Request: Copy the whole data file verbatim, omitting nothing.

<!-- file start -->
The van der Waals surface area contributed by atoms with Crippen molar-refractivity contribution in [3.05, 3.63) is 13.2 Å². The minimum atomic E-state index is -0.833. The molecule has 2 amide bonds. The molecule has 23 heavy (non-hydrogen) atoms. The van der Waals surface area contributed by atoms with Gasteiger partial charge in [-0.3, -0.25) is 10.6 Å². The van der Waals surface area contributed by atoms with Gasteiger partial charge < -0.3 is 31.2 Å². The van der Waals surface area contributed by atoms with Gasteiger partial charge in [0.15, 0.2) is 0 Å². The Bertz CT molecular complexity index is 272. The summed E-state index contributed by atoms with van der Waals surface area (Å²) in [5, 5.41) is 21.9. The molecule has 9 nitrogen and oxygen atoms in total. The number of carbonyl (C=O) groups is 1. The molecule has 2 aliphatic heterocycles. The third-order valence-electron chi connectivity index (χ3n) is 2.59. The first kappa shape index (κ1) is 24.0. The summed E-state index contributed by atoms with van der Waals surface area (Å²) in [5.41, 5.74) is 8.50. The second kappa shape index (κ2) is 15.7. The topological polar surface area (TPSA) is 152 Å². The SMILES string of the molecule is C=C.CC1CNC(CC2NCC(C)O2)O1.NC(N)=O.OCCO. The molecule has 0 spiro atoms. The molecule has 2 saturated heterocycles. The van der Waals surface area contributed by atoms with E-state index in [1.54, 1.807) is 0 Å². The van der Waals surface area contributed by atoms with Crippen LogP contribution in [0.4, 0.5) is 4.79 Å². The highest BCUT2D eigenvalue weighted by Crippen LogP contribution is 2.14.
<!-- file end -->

The van der Waals surface area contributed by atoms with Crippen molar-refractivity contribution in [3.05, 3.63) is 13.2 Å². The minimum atomic E-state index is -0.833. The molecule has 2 amide bonds. The molecule has 23 heavy (non-hydrogen) atoms. The van der Waals surface area contributed by atoms with Gasteiger partial charge in [-0.3, -0.25) is 10.6 Å². The van der Waals surface area contributed by atoms with Gasteiger partial charge < -0.3 is 31.2 Å². The van der Waals surface area contributed by atoms with Gasteiger partial charge in [0.15, 0.2) is 0 Å². The Bertz CT molecular complexity index is 272. The summed E-state index contributed by atoms with van der Waals surface area (Å²) in [5, 5.41) is 21.9. The molecule has 9 nitrogen and oxygen atoms in total. The number of carbonyl (C=O) groups is 1. The molecule has 2 aliphatic heterocycles. The third-order valence-electron chi connectivity index (χ3n) is 2.59. The first kappa shape index (κ1) is 24.0. The summed E-state index contributed by atoms with van der Waals surface area (Å²) in [5.41, 5.74) is 8.50. The second kappa shape index (κ2) is 15.7. The topological polar surface area (TPSA) is 152 Å². The SMILES string of the molecule is C=C.CC1CNC(CC2NCC(C)O2)O1.NC(N)=O.OCCO. The molecule has 0 spiro atoms. The molecule has 2 saturated heterocycles. The van der Waals surface area contributed by atoms with E-state index in [1.54, 1.807) is 0 Å². The van der Waals surface area contributed by atoms with Crippen LogP contribution in [0.4, 0.5) is 4.79 Å². The highest BCUT2D eigenvalue weighted by Crippen LogP contribution is 2.14.